Dave Intro 750px


Originally printed in the June 2014 issue.


You may know Dave Willis, aka Black Dave, as one the Zoo York rippers. 
This was his second year performing at the Death Match, and he shows no signs of slowing down with his skating or his rapping. After talking to him it is very clear that he’s extremely dedicated, so look out for more video parts and 
mixtapes dropping soon. Interview & photo: Jordan Joseffer

Since the event was called Death Match, 
if you could put two characters together in a fight to death, who would they be?
I’m gonna have to say Barack Obama and Gerald from Hey Arnold!—the black nigga with the afro.

Who would win?
Gerald from Hey Arnold!. I don’t fuck with Obama. I don’t know if y’all can print that. 
I might have to switch that. Nah, keep it. Fuck it.


One thing rad about you is that you actually skate. Do you think there are a lot of rappers trying to associate with the image 
even though they’ve never even slammed?

Yeah, I definitely know for a fact that people jump to skating as some stuff they think is cool and trendy. But you know, I grew up in New York City and growing up skating, a lot of people would tell me, “You ain’t gonna be shit doing that skating.” There’s a certain group of people that are not for you, but I stuck with it. Now to see how skating has elevated and people rocking with it—kind of more mainstream people supporting it—I’m not mad at it. I’ve been reading Thrasher since day one. Now you see a lot of rappers rocking Thrasher hoodies, and I think it’s cool. That’s dope. But the real skaters know what it is, and I’m definitely doing this for them.

You’ve got Thrasher-inspired art on your Stay Black mixtape. What does Thrasher mean to you?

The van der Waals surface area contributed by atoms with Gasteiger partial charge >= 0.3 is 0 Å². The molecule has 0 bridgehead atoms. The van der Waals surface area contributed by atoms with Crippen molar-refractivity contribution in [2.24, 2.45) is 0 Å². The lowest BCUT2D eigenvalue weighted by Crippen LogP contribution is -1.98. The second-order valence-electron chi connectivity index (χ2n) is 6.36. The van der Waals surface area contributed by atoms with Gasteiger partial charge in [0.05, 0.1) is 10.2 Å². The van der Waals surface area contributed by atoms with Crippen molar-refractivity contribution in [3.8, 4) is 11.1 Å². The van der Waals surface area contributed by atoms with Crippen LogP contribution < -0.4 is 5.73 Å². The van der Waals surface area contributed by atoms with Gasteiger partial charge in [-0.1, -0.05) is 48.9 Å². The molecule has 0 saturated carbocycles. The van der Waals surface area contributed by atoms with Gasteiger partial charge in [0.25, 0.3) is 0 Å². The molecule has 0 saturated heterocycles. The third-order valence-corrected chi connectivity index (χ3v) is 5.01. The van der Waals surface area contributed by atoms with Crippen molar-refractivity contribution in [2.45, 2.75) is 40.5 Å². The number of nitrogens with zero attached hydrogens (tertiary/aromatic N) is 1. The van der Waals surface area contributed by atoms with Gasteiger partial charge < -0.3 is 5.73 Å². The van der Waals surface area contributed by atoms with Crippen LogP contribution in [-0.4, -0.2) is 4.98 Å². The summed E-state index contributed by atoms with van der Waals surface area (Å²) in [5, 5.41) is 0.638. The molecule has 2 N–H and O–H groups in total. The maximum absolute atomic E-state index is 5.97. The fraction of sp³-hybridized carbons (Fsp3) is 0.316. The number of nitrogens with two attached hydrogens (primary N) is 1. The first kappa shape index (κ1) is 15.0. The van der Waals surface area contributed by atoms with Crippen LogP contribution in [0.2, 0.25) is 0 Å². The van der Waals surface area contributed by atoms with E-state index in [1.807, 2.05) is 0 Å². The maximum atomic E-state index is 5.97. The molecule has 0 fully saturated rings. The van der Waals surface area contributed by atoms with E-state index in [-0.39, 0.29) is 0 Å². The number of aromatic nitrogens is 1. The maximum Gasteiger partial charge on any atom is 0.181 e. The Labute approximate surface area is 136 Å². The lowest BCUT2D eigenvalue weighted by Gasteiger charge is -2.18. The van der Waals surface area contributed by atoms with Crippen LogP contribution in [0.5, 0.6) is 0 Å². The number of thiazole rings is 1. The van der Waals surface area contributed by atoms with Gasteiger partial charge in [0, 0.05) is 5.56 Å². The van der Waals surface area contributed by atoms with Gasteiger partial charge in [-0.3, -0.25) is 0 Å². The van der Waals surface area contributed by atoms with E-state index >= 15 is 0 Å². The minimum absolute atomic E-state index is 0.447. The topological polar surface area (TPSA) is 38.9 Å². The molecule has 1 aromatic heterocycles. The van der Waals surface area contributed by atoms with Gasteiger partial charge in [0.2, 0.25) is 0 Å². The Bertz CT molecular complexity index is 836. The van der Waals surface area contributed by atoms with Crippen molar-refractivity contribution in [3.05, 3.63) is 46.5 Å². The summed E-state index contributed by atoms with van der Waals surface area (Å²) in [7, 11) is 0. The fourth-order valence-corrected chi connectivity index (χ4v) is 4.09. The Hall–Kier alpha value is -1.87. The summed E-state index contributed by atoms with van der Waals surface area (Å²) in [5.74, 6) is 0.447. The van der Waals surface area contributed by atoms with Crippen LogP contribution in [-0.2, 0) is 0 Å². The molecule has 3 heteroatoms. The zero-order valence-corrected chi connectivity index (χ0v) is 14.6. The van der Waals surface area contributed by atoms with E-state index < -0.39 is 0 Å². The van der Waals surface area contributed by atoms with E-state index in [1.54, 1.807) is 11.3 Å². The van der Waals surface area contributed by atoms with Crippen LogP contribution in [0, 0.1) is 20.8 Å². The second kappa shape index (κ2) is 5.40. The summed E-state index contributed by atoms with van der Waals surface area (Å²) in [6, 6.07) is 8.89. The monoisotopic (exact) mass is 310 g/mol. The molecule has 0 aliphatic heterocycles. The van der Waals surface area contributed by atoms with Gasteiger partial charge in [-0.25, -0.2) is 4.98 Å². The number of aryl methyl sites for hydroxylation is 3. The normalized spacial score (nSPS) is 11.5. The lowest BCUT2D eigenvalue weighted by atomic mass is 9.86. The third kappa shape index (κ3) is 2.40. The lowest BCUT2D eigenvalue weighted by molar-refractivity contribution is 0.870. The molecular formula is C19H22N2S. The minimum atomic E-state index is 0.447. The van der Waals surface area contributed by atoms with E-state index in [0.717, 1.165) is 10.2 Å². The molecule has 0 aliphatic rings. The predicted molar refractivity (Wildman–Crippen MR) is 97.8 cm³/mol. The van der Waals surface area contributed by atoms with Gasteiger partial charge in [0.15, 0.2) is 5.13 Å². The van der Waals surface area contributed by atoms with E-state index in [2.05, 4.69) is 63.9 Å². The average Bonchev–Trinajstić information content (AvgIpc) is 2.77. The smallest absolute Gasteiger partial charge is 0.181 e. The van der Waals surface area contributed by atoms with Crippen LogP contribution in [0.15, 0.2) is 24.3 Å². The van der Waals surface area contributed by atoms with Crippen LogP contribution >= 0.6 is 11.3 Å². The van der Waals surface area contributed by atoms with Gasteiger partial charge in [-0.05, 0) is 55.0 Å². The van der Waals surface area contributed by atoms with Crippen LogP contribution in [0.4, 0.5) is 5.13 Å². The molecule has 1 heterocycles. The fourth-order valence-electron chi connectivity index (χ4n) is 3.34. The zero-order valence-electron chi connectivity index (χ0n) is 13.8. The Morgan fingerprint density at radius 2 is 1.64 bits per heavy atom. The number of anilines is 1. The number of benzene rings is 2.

Pretty much the feeling behind Stay Black was not about skin color. It was more like, stay true to who you are—what you represent—no matter if you’re just coming up, you don’t have a lot of people supporting you or you don’t have major funding behind you. That’s what it was. I felt like from the jump I wanted to be straight forward and stay raw. And what’s more raw than that graphic cover in your face? So I wanted it to have the same layout as my favorite skate magazine. Tryin’ to pay homage to that.


Dave PQ 750px

Who’s your biggest rap influence and who’s your biggest skating influence?
I couldn’t say I have one biggest rap influence, but I would definitely say people that stay true to who they really are and definitely my peers, too. I’m hugely influenced by my peers. People representing the same things as me. People like Lil B and Tyler, the Creator. People who kind of start their own movement. Plus my homies doing it; watching them get better and better. For skating, most definitely Harold Hunter is one of my biggest influences because of his personality. Everyone that’s spoken to him has a great story about him. There’s no one like him. Through his skating, you know his personality. Kids is one of my favorite movies, so he kind of represents what I’m trying to represent—just showcasing our scene in a positive way, and he made it funny.

Anything else you’d like to say?
Definitely shouts out to Thrasher, shouts out to Zoo York, shout out to Hundreds, Big Trill and Stone Rollers, which is like my crew of skaters that make music. And just be on the lookout for that new music, new skating and just keepin’ it going, man.


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